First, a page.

It pains me to say that I was disappointed with this product. I've been a fan of Bill Webb's product line since the earliest days of Necromancer Games -- but The Sword Of Air (in my opinion) lacks the inherent panache which has traditionally set the Webb stuff apart from all the other old-school offerings based on somebody's homebrew campaign world. Given that the product is not exactly cheap as PDFs go, this is a purchase I personally regret.
For the most part, this product reads like a huge chunk of open-world game content set in Webb's "Lost Lands" campaign world. I say "open world" because while there is a questline in play, the story goes out of its way to provide a broad context (and broad content) for adventuring, rather than leading the players by the nose through pre-scripted steps to the quest objective.
So, the content is definitely there if you enjoy the Necromancer/Frog God style of game world -- there are a lot of pages in this PDF, to be sure -- but there is also an inescapable sense of the product preaching to the converted. If you already like Webb's gameworld, and the publisher's general style of content, then you'll probably like The Sword Of Air -- but there's very little here that stood out as particularly useful to me as someone who runs games, and has to convince others to spend time playing in them.
If I had to "pitch" this product to my players as something I could run for them, I'd be hard-pressed to find a particular aspect of the product which could draw their interest, and make them want to play this instead of something else. Don't get me wrong -- this product contains serviceable content throughout, and there is a lot of it, but we've seen this kind of content before. Sometimes, we've seen it before from Necromancer and Frog God, specifically. So, if you and your players are already huge fans, you'll love this, but it can be a harder sell to those gamers who aren't specifically fans of Webb's line.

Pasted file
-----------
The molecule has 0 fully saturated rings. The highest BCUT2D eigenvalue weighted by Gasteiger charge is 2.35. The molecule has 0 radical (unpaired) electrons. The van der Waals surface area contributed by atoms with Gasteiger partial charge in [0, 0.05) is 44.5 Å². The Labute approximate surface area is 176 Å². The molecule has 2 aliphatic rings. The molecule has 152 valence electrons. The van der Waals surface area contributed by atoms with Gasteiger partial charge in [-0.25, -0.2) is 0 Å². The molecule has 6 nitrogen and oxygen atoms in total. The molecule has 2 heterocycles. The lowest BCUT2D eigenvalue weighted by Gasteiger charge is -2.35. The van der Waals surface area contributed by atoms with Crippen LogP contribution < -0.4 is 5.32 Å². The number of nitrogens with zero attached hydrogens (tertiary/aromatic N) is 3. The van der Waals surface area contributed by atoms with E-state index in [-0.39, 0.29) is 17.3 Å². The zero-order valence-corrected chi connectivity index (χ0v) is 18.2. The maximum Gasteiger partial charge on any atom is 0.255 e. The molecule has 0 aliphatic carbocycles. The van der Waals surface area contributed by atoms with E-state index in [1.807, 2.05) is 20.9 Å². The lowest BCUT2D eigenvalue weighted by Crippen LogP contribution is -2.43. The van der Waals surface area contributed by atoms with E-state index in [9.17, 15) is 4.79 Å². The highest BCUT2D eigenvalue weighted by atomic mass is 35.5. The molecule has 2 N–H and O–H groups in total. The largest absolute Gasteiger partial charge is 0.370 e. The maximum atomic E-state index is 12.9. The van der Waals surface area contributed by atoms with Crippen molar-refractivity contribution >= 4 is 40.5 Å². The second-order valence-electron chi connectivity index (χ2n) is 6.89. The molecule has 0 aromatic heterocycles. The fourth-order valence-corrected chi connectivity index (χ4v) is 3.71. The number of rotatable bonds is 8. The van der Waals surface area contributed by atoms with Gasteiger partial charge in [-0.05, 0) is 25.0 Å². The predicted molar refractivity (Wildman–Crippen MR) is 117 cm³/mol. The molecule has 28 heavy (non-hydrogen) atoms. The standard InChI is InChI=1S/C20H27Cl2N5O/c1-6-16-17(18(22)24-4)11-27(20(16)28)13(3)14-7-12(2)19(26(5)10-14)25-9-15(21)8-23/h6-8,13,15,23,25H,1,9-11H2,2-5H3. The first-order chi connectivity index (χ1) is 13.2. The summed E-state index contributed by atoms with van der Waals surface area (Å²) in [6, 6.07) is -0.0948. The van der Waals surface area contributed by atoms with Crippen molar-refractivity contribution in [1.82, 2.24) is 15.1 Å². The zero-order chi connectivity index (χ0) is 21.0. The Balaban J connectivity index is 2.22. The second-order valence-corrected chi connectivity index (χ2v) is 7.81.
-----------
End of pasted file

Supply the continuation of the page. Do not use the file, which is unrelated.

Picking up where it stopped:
The thing which probably disappointed me most in The Sword Of Air was the noticeable drop in production values. Necromancer and Frog God have always been known for having a slick visual style built into their products -- a panache which helps "sell" the adventure to the Dungeon Master, and through him or her, to the players. While the cover of The Sword Of Air is gorgeous, and some of the interior art is definitely up to the company's usual standards, the encounter maps are ... well, "unimpressive" is themost polite term I could use here. I was actually shocked when I first saw these. The overland maps (what few there are) are generally good, though.
So, my opinion -- if you and your players are already big fans of all things Necromancer/Frog God, you'll probably love this, and it will be worth the cost.
If not, though, I'm not sure there's enough unique and noteworthy content in The Sword Of Air to warrant a purchase at the going price. I already know that most of what's here won't be of particular use to any of my own game campaigns.
Call my opinion a Three Out Of Five, then. If you love the company's work, you'll likely love The Sword Of Air too. If you're simply looking for something new and noteworthy, there are probably better, more cost-effective options out there -- some of them from the Necromancer/Frog God product lines themselves.